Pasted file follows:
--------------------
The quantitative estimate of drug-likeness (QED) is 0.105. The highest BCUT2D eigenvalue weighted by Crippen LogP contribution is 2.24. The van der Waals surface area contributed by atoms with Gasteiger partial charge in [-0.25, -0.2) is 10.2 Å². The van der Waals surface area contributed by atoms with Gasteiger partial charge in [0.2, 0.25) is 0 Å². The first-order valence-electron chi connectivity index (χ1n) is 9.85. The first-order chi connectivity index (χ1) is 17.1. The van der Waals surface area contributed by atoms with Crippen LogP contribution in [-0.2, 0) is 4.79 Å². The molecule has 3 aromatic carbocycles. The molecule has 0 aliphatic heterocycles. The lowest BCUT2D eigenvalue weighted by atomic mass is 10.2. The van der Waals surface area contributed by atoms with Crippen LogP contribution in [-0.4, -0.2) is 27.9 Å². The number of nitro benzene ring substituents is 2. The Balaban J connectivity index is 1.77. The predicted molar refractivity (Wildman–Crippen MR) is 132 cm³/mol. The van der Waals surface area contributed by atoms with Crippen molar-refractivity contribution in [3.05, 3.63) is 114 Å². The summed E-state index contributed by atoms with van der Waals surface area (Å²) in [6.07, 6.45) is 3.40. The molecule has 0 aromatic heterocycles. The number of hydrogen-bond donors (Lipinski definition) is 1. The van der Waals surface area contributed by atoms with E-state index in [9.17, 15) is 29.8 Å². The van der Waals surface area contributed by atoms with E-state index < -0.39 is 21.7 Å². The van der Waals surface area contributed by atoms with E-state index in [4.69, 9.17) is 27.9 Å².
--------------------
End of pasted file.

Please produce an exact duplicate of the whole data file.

The quantitative estimate of drug-likeness (QED) is 0.105. The highest BCUT2D eigenvalue weighted by Crippen LogP contribution is 2.24. The van der Waals surface area contributed by atoms with Gasteiger partial charge in [-0.25, -0.2) is 10.2 Å². The van der Waals surface area contributed by atoms with Gasteiger partial charge in [0.2, 0.25) is 0 Å². The first-order valence-electron chi connectivity index (χ1n) is 9.85. The first-order chi connectivity index (χ1) is 17.1. The van der Waals surface area contributed by atoms with Crippen LogP contribution in [-0.2, 0) is 4.79 Å². The molecule has 3 aromatic carbocycles. The molecule has 0 aliphatic heterocycles. The lowest BCUT2D eigenvalue weighted by atomic mass is 10.2. The van der Waals surface area contributed by atoms with Crippen LogP contribution in [-0.4, -0.2) is 27.9 Å². The number of nitro benzene ring substituents is 2. The Balaban J connectivity index is 1.77. The predicted molar refractivity (Wildman–Crippen MR) is 132 cm³/mol. The van der Waals surface area contributed by atoms with Crippen molar-refractivity contribution in [3.05, 3.63) is 114 Å². The summed E-state index contributed by atoms with van der Waals surface area (Å²) in [6.07, 6.45) is 3.40. The molecule has 0 aromatic heterocycles. The number of hydrogen-bond donors (Lipinski definition) is 1. The van der Waals surface area contributed by atoms with E-state index in [9.17, 15) is 29.8 Å². The van der Waals surface area contributed by atoms with E-state index < -0.39 is 21.7 Å². The van der Waals surface area contributed by atoms with E-state index in [4.69, 9.17) is 27.9 Å².